Normally, I do a Things On My Mind post with a bunch of smaller thoughts – but I’m thinking this is a good category to put all my random posts in. You know, when I just have something to say but it’s not really a writer type of thing.
Anyway, I want to talk about poverty today. Because I live in poverty. I’ve pretty much always been under the poverty line, although there have been times when I’ve hovered near the top of it and been close to “getting out” of poverty. I don’t think I’ve ever been there though.
I haven’t always considered myself poor though. When I had good jobs, we lived well. We didn’t have a brand new car or brand new furniture or a pile of credit that we could buy new things. But we could buy whatever food we wanted pretty much and we were able to go to a movie here and there and give the kids things they wanted and buy them clothes. We paid the bills and had some money left over for fun stuff as long as we were smart about our spending.
I grew up in poverty. But again, I didn’t really know that. We mostly had second hand clothes but we got new clothes a couple times a year. We had new shoes. We went to the lake most weekends in the summer and had a camper that my dad fixed up. We even went on a couple family vacations (not many, but a couple). We never lacked for food but there were times when we had to eat really cheaply.
Growing up, I knew that university was not in my future (or I thought I did – no one thought to tell me that if I worked hard in school I could get bursaries and grants or that student loans were an option for me). But university is not the be all and end of getting out of poverty.
Here’s the thing about life in poverty – it’s damn hard to get out of it. Even the “good” jobs don’t necessarily pay a lot of money once all the taxes come off your check. And renting is expensive. But if you don’t have credit, buying isn’t an option. And if you’ve lived in poverty, you’ve likely made a lot of bad credit choices and once you start that path, it’s not easy to get off of it.
I read once that poverty is a cycle because the habits you learn tend to repeat themselves. Get a pay cheque – shoot, better spend it now on the things I’ve been needing/wanting before it’s gone. And then poof! It’s gone and you’re waiting another 10 days for the next one. There are always things you need and even more things you want. And when you live with almost nothing you want to treat yourself to something you really want once in a while.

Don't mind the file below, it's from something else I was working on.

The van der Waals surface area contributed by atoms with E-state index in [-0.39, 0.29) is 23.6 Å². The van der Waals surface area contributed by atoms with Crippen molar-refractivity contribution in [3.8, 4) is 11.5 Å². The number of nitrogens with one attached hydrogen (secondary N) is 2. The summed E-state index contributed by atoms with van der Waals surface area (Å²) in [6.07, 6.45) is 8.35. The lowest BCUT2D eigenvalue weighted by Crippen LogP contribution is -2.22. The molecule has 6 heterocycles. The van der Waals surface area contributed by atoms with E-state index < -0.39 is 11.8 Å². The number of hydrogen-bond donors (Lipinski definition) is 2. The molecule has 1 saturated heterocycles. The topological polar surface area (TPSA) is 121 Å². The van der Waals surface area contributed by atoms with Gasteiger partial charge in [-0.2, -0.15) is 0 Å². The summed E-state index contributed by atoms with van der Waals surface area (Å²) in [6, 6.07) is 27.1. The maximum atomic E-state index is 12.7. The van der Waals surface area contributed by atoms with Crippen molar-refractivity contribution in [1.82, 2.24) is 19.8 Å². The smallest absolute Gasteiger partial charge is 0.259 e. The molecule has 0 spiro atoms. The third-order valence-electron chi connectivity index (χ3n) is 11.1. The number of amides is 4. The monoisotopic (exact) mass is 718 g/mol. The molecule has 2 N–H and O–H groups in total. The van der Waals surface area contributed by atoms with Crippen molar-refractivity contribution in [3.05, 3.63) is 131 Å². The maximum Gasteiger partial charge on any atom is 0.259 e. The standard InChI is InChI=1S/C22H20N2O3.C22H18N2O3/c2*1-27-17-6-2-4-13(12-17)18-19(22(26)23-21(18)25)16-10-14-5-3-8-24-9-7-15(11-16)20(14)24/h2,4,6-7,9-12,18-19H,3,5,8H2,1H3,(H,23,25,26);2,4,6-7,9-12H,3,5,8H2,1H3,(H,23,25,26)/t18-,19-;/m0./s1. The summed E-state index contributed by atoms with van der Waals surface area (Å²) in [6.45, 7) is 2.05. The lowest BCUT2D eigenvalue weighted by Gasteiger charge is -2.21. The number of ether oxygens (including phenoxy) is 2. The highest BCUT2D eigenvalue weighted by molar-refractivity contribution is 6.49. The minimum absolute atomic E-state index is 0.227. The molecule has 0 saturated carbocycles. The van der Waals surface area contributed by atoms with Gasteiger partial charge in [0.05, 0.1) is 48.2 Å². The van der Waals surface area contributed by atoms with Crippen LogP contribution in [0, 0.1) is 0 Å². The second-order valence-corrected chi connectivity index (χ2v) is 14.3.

Get a big tax refund? Sure, the smart thing would be to take that money and save it or invest it so that later you could use it to buy a house or a car or for when the car you DO have breaks down or even to pay your rent over the course of the next year. Or whatever you REALLY need. But damn – you’ve been going without for so long. And everyone else has decent furniture or a nice TV. And it’s something the whole family can enjoy RIGHT NOW!
And these habits are learned. You learn them from your parents and the people who surround you if you grow up in poverty. The same way that people who grow up in middle class learn their habits. And the same way that people who grew up with money learn their habits. And their habits so they are hard to break.
Just once, I’d like to see someone with money try to live like the don’t have money for a year. See how easy it is to break the habits you’ve created. Spend like a person who is really poor spends. Sure, you’ll spend less because you have less, but it will confuse the hell out of you. When you’re told that you will buy the $4 bottle of X product that is half the size of the $6 bottle of X product (because it is cheaper) you just won’t understand why. But a poor person gets it – that $4 bottle isn’t going to last as long but it’s $2 cheaper and you can use that $2 for something else. Makes total sense to me – but it likely won’t make sense to people who have the money to buy the bigger bottle and won’t have to think about what they are giving up to get it.
Being poor is a mindset and it is damned hard to break out of it. I still haven’t figured it out (even though I KNOW it’s dumb). I know how to budget. Hell – I have gone to university and taken courses on money. I know this shit. But that doesn’t mean my poverty brain is going to do what I should do. It reacts out of fear that if I spend just $1 too much today, I’m not going to be able to eat tomorrow.
Poverty can’t be “fixed” overnight – even if you suddenly find yourself with more money.